Where are we now: Flashback to Feelings of Our Last Crisis
March 25, 2020
Where We Are Now: March 25, 2020
Work From Home — Day 10
Flashback to Feelings of Our Last Crisis
Good morning – Futures are up 111 points. Could today be a consecutive day of positive results?
As I reflect on our recent challenges I continue to be reminded of the great recession. In concert with my reflections, I received calls yesterday from Patrick Barber, President former PUI and Brent Thomson, COO, former PUI.
Patrick’s statement on our call was “Mark, I think you thrive on these times over normal times.” Brent’s comment was “we have seen worse and we will outperform any and all expectations the industry holds. This is what we do for our people!”
For perspective, I dug deep last night with Terry Whistler and surfaced an old video he produced following the great recession. We filmed this video on an amazing autumn weekend. I vividly remember Jessica Grimes’, VP Marketing, daughters running around, but very well behaved.
Watch only the first 1 minute and 15 seconds of this perspective — the rest is not relevant anymore.
This is not only where we are, but who we are in our new normal
The Compass platforms and programs take these reflections to an entire new level of extraordinary.
This chart is an illustration of our new normal. A 12-day positive moving average, but a very volatile path to get there. Today we may see approval of a $2 trillion stimulus bill. As perspective, this represents 10% of our 2019 $21.7 trillion GDP.
Great Update about Fannie, Freddie and Ginne today.
Thursday’s update will be all about good-to-great!
How can I help you in your personal situation? Call me! Thanks!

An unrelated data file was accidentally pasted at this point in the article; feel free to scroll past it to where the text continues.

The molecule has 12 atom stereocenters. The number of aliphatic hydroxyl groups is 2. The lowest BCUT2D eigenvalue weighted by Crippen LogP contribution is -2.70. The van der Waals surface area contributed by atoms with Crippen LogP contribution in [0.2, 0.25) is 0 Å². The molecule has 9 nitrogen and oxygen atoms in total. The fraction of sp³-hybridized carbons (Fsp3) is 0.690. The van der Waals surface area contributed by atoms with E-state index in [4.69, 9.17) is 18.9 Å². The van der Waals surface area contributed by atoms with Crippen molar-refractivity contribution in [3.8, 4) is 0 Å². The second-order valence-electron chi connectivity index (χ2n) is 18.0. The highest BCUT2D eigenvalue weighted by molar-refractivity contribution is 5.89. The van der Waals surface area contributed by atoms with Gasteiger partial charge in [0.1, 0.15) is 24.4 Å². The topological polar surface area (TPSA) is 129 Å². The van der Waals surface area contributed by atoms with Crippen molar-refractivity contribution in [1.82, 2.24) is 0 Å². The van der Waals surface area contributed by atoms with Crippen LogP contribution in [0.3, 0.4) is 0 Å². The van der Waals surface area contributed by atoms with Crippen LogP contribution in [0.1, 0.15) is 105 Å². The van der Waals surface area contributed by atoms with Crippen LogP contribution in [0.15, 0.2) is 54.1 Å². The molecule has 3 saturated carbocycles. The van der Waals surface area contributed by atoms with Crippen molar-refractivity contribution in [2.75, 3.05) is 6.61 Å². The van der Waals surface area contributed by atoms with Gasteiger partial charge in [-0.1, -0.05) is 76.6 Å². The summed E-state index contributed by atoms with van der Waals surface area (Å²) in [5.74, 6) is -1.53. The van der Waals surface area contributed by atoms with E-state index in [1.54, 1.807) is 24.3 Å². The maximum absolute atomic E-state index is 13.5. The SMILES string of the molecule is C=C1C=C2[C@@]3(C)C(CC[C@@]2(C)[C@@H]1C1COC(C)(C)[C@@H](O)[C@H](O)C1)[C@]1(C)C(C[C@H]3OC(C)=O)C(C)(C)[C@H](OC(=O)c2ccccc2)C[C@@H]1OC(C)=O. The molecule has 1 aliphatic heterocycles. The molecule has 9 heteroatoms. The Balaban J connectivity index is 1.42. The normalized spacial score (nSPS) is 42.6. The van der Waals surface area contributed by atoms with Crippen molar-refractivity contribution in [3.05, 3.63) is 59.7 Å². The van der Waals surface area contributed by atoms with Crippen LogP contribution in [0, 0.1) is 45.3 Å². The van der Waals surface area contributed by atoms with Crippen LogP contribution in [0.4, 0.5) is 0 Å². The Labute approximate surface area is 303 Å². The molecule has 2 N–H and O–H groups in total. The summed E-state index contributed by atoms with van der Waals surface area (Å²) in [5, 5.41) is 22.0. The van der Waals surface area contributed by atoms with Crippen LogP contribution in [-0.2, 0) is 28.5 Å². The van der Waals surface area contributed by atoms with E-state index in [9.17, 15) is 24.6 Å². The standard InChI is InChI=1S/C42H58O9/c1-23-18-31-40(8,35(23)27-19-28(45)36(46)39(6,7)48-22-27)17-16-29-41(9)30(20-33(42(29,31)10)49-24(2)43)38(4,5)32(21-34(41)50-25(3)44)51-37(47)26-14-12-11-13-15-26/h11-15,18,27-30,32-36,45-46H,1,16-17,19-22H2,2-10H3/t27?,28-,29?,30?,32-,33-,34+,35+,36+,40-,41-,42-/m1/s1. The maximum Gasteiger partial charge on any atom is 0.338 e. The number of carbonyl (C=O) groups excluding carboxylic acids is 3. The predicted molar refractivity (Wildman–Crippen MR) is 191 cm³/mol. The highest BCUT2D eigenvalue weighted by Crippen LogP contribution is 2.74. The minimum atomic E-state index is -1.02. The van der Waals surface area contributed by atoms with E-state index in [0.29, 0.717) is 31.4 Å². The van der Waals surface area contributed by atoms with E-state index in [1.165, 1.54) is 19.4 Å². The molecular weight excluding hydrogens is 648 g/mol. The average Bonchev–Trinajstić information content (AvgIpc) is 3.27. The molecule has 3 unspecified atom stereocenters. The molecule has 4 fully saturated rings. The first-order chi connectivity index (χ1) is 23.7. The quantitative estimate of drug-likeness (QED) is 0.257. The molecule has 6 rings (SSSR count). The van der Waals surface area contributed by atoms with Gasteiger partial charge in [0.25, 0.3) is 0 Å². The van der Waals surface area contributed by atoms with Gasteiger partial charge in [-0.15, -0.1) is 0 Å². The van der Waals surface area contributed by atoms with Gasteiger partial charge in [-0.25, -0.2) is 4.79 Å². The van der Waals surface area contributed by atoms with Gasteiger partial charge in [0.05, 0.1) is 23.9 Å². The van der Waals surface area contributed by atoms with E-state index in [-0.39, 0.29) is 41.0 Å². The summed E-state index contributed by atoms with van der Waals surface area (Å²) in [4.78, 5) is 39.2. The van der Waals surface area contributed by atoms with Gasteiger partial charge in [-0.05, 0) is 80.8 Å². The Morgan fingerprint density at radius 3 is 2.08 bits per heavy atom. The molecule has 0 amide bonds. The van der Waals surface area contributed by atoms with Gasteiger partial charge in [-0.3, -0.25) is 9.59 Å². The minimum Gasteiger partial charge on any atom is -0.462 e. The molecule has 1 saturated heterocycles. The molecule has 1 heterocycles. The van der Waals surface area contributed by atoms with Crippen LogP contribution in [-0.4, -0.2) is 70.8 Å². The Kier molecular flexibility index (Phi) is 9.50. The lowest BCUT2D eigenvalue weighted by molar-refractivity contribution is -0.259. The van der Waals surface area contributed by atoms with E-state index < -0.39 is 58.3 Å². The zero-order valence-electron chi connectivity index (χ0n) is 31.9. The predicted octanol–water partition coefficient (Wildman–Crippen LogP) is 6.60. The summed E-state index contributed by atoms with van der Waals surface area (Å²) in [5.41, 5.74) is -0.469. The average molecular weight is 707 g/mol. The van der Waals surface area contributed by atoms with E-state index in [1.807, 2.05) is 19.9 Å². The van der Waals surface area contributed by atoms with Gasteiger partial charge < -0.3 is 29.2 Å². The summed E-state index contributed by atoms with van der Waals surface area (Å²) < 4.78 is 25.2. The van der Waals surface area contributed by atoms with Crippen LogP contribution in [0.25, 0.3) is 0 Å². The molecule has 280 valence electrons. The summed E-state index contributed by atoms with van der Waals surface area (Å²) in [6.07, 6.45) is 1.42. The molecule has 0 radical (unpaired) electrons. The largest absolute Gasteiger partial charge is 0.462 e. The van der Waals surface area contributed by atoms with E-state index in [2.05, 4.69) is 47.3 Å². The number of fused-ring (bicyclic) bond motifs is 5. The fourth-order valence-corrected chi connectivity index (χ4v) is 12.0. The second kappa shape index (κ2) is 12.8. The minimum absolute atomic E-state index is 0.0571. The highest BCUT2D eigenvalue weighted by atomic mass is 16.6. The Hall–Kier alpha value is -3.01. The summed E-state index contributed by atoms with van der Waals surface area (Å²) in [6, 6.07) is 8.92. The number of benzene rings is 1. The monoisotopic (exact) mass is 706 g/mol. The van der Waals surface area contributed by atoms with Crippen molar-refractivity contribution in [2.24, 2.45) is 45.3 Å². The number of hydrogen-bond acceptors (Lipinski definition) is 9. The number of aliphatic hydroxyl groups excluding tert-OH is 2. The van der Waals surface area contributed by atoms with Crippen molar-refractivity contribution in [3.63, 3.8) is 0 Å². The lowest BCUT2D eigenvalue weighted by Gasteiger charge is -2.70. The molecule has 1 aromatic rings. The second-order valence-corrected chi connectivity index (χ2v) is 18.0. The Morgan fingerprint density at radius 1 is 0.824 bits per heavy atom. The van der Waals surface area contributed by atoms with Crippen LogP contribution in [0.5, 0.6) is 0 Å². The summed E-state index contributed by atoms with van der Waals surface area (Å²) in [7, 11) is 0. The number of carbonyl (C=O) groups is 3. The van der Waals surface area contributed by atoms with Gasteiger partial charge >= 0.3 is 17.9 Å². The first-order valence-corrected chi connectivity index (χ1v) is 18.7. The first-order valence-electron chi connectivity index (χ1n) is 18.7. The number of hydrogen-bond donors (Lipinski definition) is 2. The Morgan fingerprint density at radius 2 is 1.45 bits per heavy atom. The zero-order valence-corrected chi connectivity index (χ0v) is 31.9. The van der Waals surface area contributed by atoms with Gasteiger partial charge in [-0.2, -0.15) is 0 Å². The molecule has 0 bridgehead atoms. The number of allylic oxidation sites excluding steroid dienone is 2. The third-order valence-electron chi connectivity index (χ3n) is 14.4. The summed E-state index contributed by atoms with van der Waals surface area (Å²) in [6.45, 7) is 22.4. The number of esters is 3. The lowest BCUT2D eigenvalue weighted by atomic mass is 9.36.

Mark A McLaughlin
Work From Home — Day 10 —Closing Bell
Deep End of The Pool
It’s amazing that today I enjoyed a sense of calm at my desk — that’s a relative statement, and a function of the number of frantic calls/emails I received. Busy day for sure — just the calmest in 10 days.
2020 Olympics postponed; equity markets stable for a day. CA unemployment claims in first two weeks of March hit 1 million — never before seen! These are largely hospitality, restaurant and bar business related – but we are not done yet!
Relief packages, if gov’t can finalize, seem to reach deep into each impacted individual and family making under $150,000 per year. Further relief coming for small businesses (think your LLC) that will also be helpful. In total, relief packages are estimated at $2 Trillion or 10% of 2019 USA GDP. It will take 3-4 weeks, once approved, to deploy the stimulus; however, it may well prop-up the portion of the economy that’s suffering the most.
I reconnected with C.A.R. today and they are setting up hotlines to help anyone eligible. Do your research before you call the hotline.
All that, and I felt a sense of calm today in the deep end of the pool?
This expression, “deep end of the pool,” was first shared with our Leadership Team by an industry consultant working with PUI on multiple projects in ’13. This consultant was somewhat astonished by our pace and appetite for risk, service and growth while pushing the envelope in business.
We all looked at each other and said, “we live in the deep of the pool.” Come on in! Now we are all in it for sure.
I have received many calls and emails asking, what does the path forward look like? And, when will it begin?
Working with Gary Kurotori, CFO, former PUI, we are modeling our 180-day outlook based on the current SIP as well as assumptions we can make after the flattening of the coronavirus infection curve. We don’t control SIP, or its release, but Gary’s team is exceptional at modeling our business given a specific set of guidelines.
Macro conditions we are using in our models:
- Both supply and demand are currently constrained by SIP.
- We are very fortunate that our inventory [homes for sale or supply] is not perishable, but evergreen. Unlike an airline seat, which is perishable, our inventory is a fixed asset. What is not sold this month can be sold next month.
- Interest rates are at record lows.
- We will see softening in pricing around 10%.
- 15% due to a combination of increased supply and lower demand from employment trends.
We will model all this for NorCal & SoCal and publish Monday or Tuesday.
Calm waters today in the deep end of the pool. Give a virtual hug to everyone you love and make sure they know it!
Mark A McLaughlin